John Milbank, Theology and Social Theory

After the collapse of the modernist metanarratives of Marxism and sociology, what is left? Only postmodern nihilistic difference?

In the final chapter of his sub-treatise on "theology and dialectics" Milbank once more asserts that a Christian social theology cannot hope to succeed by dialectical accommodation, by seeking a kind of alliance between Christianity and the thought of Hegel and Marx.

John Milbank, Theology and Social Theory

"Once, there was no 'secular'."

Even if not quite an Barthian bombshell, John Milbank's Theology and Social Theory: Beyond Secular Reason did really chock its audience (theologians and social theorists) when it first appeared nearly two decades ago. Even if the chock has worn off, the book in some ways rewrote the theological (and sociological) landscape. The book was the precursor of what later should be known as "Radical Orthodoxy".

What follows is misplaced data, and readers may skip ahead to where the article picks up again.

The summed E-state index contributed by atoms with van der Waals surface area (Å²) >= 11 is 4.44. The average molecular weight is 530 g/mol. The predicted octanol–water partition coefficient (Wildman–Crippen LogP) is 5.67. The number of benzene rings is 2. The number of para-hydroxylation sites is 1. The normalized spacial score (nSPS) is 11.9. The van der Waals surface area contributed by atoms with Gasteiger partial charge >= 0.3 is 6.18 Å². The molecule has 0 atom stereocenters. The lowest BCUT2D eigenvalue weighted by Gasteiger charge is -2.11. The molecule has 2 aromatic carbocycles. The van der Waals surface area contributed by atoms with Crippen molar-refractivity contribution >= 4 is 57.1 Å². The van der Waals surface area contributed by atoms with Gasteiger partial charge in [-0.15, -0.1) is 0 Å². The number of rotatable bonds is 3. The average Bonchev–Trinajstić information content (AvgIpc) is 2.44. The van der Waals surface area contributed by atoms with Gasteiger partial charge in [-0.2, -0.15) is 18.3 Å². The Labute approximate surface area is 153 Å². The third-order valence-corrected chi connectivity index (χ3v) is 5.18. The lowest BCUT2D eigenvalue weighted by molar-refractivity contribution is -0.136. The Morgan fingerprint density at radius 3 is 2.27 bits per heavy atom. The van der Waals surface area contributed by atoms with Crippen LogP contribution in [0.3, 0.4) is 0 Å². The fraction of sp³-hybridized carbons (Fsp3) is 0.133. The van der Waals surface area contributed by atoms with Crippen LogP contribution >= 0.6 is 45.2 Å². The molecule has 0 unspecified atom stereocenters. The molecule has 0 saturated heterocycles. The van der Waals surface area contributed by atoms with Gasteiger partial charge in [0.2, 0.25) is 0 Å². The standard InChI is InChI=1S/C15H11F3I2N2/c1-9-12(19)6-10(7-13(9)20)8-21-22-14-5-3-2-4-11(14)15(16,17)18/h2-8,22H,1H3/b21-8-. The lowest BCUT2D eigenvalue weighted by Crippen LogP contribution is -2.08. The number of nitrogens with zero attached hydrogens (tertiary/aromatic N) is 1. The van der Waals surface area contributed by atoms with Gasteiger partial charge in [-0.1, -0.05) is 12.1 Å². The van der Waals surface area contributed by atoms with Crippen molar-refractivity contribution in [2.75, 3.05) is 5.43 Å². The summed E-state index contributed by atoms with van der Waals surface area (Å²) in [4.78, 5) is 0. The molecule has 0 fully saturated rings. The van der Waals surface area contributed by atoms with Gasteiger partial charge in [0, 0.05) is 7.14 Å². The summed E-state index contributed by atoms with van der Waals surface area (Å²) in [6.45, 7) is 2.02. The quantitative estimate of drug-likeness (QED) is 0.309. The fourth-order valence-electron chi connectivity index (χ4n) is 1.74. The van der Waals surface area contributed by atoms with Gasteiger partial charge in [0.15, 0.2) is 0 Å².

Economics as Religion

Nelson shows convincingly how Western modern economics has evolved into a kind of "secular theology" or "secular religion".

The Church is itself (or is meant to be) an ekklesia, a sphere were politics proper happens. ... Is Cavanaugh's view of the Church social and bodily enough?

Is there a way forward? For Cavanaugh the only fruitful way forward in this context is "to tap the theological resources of the Christian tradition for more radical imaginings of space and time ... around which to enact communities of solidarity and resistance."

And what do we have left? Just a church as "an essentially asocial entity that provides only 'motivations' and 'values' for public action".

Is a theologically informed vision of politics, a vision that can help the church to break out of its captivity to political, social, and economical myths of modernity, possible?